Brixton-based winger Trey Small shining for Fisher – and his mum is an enthusiastic backer of his talents


Fisher fans may already be aware of her. She is turns up at every home match and gets particularly animated when the team’s flying winger Trey Small finds the net – which is proving to be quite often.

But the enthusiasm and devotion to one of the team’s stand-out players this season is understandable. She is proud mum Claudette, and right now she has much to relish.

The 19-year-old’s recent double in a 3-0 win over Rusthall was described by the club’s website as “two delightful finishes [which] lit up St Paul’s”.

That brace put Small on 10 goals for the campaign, halfway to his target of 20. He bagged 15 last season, despite not being there from the start.

His strikes have helped Fisher to the top of the Southern Counties East Football League Premier Division, and the club are eyeing back-to-back promotions.

Small is in a good place right now. He is enjoying the backing, not only of his doting mother, but of a father-figure manager in Dean Harrison.

“Yes, they are both really important to me,” Small told the South London Press.

“From day one, mum’s been my biggest fan, encouraging me when I was taking up the game at a very early age. She always comes to home matches and it’s great to have her there cheering us on. And the boss is a really good guy, as well as a great coach. He always has faith in me.

“If I’m not playing well, he’ll take me aside and give me advice. He’s not like that just with me though, he’s like that with everyone.

“I like to express myself on the pitch and he encourages me. When I joined last season, I came straight into the side and kept my place. At times, it was a bit up and down, but I always tried hard, and got more consistent, as we finished third to get promoted.

“It’s been even better this year. I love laying on chances for others, but if I see a chance myself, I go for it.”

Small grew up in Bromley before moving to Crystal Palace and now Brixton. He had trials with three league teams – Crystal Palace, Millwall and Brentford – and although nothing came of that, he feels he is now better placed to draw the attention of scouts and break into the professional game.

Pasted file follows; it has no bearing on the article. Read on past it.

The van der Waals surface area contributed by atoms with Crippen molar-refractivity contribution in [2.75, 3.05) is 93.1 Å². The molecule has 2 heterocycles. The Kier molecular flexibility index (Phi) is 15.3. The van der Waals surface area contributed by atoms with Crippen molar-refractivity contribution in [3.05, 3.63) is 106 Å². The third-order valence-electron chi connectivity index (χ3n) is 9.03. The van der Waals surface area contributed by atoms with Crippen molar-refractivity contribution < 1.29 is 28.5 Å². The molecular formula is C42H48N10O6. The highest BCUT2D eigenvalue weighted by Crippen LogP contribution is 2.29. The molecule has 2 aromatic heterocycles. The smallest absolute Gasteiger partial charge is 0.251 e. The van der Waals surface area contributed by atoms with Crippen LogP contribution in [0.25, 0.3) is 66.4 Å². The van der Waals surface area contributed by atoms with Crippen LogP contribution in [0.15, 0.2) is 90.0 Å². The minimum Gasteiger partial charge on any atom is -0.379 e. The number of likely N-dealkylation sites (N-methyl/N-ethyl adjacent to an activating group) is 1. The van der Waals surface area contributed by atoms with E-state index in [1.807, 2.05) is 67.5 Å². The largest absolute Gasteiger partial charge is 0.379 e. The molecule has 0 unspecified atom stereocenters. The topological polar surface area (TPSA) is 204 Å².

“I definitely feel I’m good enough to play at higher levels in the game,” he said.

“I know what I can do. I have a lot of pace, but skills too, and enjoy those one-v-one situations. But most of all, I just love to get into the box and shoot at goal.

“I’m inspired by my hero Lionel Messi. He’s someone I’d love to go and see play one day, although there may not be much time to do it, because he’s nearer the end of his great career now.”

Harrison is full of praise for his young star.

“He’s doing really well and improving all the time – understanding the game more,” Harrison said. “He’s still got work to do when it comes to adapting to different formations, but he’s got bags of natural talent.

“Trey could definitely play up a couple of levels at least. Kids like that will inevitably play higher, but at least he will be here for the rest of the season.

“He needs an arm around the shoulder at times, but he’s a lovely, quiet kid, from a good family, not afraid of making the odd practical joke. The nutmegs on me in training need to stop, but apart from that, he’s okay!

“He plays out wide for us, but I can also see him as a number 10 behind the strikers. He’s got pace, can shoot from distance and has good strength. He’s deceptive because he is small, but he holds defenders off well and is good at winning back the ball.”

Small’s success mirrors that of the team as a whole, who continue to punch above their collective weight in a division full of clubs with greater resources. They are back on top of the table after a 1-0 win at Sheppey last weekend.

“Our remit was just to stay up this year after being promoted last season,” Harrison said. “We were one of the relegation favourites before the season started, as we have one of the smallest budgets in the league.

“While we have injuries and suspensions, teams around us are buying players and working to a budget of £2-3k, whereas we operate on £300 a week.

“Obviously we are in with a great chance of going up again, but we really just want to enjoy the season and stay together as a team.”

Harrison believes that in spite of the financial constraints, the club can one day reach the same level in the fifth tier of English football as forerunners Fisher Athletic.

But he says it will take a bit of cash help from local businesses and maybe Millwall, who lease them the ground they play and train on.

“We are operating on a shoestring but we have crowds of 150-200 and I know the numbers will rise again if we can go up higher in the leagues,” he said. “But we need the help of local businesses, who might be able to sponsor us.

“We could also use some help from Millwall. We are currently paying them £15k a year to play and train were we are, as they manage the ground, and that’s too much for us.

“One hundred per cent, we can get back to where the old Fisher were, but only if we get help with our budget.”

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